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Date of last update: 10/19/2017.

Forum Name: Miscellaneous Chest Diseases

Question: Enlarged Parathyroid Lymph Node

 pt_i_am - Sat May 27, 2006 6:27 pm

I am a 40 year old female who had an allergic reaction to Remicade for the use of Crohn's disease. My lungs have been affected, with an unknown diagnosis. The CT scan has shown an enlarged (2 cm) parathyroid lymph node.

What I am wanting to know is if I have this biopsied, would it tell me what is wrong with my lungs? What is the most common cause of that enlargement?

What does a biopsy of this lymph node consist of?
 Theresa Jones, RN - Mon Aug 07, 2006 6:04 am

User avatar Hi pt_i_am,
The following is directly quoted by the University of Florida's Division of Surgical Oncology:
"Parathyroid Disease:
Hyperparathyroidism is a common disorder involving tissues of the parathyroid gland located at the base of the neck, near the thyroid gland. The parathyroid gland makes a hormone which helps the body store and use calcium. When this hormone is produced in excess, hyperparathyroidism develops. In patients with hyperparathyroidism, one of the four parathyroid glands behaves inappropriately by making excess parathyroid hormone regardless of the level of calcium . In other words, one of the parathyroid glands continues to make large amounts of parathyroid hormone even when the calcium level is not high and at a time when the parathyroid glands should not be making any hormone at all.
The most common cause of excess hormone production (hyperparathyroidism) is the development of a benign tumor in one of the parathyroid glands. This enlargement of one of the parathyroid glands is called a parathyroid adenoma which accounts for 95% of all patients. This parathyroid tumor is typically only 1/2 inch in diameter. Several years ago, standard parathyroid surgery involved making a big incision to identify this small parathyroid tumor. Now utilizing state of the art technology, Surgical Oncologists at UF can remove this tumor in over 90% of patients with minimally invasive surgery. This involves making a small incision (typically about 1 inch) to take out the one bad parathyroid gland. The other three normal parathyroid glands are left alone. Most operations can be done in the outpatient setting with patients going home the same day as the surgery. All surgeries are done using a special monitoring device which ensures the safety of the nerves that supply the vocal cord and larynx". Lymph node biopsies in general, consist of either excisional biopsy as mentioned above or Fine Needle Aspiration. As for determination of what the condition is regarding your lungs, if enlargement is due to a disease process located there, yes. If it's due to the above stated, (parathyroid disease) it may be an entirely separate process.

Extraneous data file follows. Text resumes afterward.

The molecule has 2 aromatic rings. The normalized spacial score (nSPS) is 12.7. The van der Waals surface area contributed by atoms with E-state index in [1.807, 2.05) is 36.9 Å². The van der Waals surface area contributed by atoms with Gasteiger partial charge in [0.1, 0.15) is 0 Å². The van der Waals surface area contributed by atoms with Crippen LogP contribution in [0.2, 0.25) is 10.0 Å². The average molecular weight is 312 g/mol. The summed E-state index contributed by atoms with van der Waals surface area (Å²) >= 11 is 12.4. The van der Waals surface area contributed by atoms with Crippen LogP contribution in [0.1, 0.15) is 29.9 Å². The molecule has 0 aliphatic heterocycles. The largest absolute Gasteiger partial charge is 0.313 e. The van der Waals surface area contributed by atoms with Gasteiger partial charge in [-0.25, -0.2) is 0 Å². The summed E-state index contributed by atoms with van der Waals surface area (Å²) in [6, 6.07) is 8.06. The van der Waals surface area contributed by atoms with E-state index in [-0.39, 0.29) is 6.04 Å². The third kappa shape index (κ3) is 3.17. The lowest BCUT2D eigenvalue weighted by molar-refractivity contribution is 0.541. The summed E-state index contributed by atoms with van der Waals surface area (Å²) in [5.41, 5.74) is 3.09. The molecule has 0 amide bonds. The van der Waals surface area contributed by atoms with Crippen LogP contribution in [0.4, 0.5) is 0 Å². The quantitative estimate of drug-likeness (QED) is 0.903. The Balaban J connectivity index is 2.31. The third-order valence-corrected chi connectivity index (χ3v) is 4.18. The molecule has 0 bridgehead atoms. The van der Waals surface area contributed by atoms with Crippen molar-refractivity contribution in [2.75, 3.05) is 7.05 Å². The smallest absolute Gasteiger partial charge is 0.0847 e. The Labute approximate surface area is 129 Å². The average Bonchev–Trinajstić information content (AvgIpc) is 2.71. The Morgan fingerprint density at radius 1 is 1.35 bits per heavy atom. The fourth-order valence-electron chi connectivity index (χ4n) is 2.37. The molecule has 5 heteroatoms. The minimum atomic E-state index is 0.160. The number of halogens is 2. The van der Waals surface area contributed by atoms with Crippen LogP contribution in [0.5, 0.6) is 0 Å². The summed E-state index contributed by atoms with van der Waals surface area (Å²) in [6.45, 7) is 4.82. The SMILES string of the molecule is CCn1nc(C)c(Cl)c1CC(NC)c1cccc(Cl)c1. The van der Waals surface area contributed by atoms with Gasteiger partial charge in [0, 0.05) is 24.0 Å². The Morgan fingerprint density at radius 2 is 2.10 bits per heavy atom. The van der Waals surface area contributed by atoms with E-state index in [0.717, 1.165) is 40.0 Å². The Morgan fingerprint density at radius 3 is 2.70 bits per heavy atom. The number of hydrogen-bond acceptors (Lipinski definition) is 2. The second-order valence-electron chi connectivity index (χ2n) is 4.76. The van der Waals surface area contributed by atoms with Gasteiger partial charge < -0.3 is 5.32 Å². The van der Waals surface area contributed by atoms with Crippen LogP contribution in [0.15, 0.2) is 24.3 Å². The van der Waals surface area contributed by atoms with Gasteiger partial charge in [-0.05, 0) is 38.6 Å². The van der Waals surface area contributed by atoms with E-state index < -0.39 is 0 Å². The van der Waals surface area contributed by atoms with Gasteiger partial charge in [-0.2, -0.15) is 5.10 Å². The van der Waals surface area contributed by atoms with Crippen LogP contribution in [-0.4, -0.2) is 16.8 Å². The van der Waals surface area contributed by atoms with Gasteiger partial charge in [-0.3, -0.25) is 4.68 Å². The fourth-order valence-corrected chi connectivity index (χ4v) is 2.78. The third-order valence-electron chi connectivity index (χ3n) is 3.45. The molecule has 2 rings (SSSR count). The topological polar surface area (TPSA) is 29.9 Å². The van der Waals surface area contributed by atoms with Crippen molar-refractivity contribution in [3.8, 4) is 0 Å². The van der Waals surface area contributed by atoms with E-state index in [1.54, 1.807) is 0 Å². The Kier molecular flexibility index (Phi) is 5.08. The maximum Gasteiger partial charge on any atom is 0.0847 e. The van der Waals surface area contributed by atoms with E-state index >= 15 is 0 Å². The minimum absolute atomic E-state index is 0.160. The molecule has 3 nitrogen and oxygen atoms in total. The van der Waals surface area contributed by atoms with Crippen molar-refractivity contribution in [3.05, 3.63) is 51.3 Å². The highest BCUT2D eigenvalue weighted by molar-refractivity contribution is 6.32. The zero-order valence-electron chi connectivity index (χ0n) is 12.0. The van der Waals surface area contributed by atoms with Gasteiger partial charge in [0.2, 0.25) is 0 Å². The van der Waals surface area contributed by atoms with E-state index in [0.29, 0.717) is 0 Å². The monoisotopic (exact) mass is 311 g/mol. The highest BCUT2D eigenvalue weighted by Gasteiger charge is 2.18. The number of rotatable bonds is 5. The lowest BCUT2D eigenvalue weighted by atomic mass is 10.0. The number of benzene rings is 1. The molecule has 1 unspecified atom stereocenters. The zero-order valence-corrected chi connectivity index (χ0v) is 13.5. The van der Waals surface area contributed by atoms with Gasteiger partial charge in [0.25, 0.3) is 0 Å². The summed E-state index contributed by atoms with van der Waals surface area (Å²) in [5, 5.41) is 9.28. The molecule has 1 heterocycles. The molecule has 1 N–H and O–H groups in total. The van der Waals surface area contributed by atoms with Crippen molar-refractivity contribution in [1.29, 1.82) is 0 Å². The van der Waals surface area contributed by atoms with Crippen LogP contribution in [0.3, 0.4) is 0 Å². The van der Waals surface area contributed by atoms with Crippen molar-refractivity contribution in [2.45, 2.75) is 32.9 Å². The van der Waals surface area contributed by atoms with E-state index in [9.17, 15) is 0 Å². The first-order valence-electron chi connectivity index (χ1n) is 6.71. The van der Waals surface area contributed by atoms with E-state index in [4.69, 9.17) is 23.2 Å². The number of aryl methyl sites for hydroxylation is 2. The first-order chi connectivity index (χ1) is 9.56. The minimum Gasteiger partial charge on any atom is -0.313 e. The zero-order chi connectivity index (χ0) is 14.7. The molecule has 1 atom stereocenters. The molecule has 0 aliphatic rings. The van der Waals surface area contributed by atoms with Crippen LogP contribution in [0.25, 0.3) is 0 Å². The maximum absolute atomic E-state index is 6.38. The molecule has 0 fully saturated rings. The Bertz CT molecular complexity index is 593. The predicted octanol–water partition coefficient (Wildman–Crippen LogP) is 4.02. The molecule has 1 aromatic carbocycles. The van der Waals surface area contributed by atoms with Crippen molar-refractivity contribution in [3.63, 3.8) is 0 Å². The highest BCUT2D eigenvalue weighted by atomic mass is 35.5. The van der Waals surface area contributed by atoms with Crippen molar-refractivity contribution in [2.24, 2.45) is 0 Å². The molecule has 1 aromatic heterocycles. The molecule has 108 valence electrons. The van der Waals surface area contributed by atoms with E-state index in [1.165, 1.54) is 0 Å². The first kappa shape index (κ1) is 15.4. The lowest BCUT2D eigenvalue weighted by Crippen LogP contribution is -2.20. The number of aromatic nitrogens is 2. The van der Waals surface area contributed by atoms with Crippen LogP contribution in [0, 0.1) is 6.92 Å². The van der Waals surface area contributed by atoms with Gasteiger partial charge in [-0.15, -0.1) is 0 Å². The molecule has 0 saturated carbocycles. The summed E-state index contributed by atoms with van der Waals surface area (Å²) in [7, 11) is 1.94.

Theresa Jones, RN

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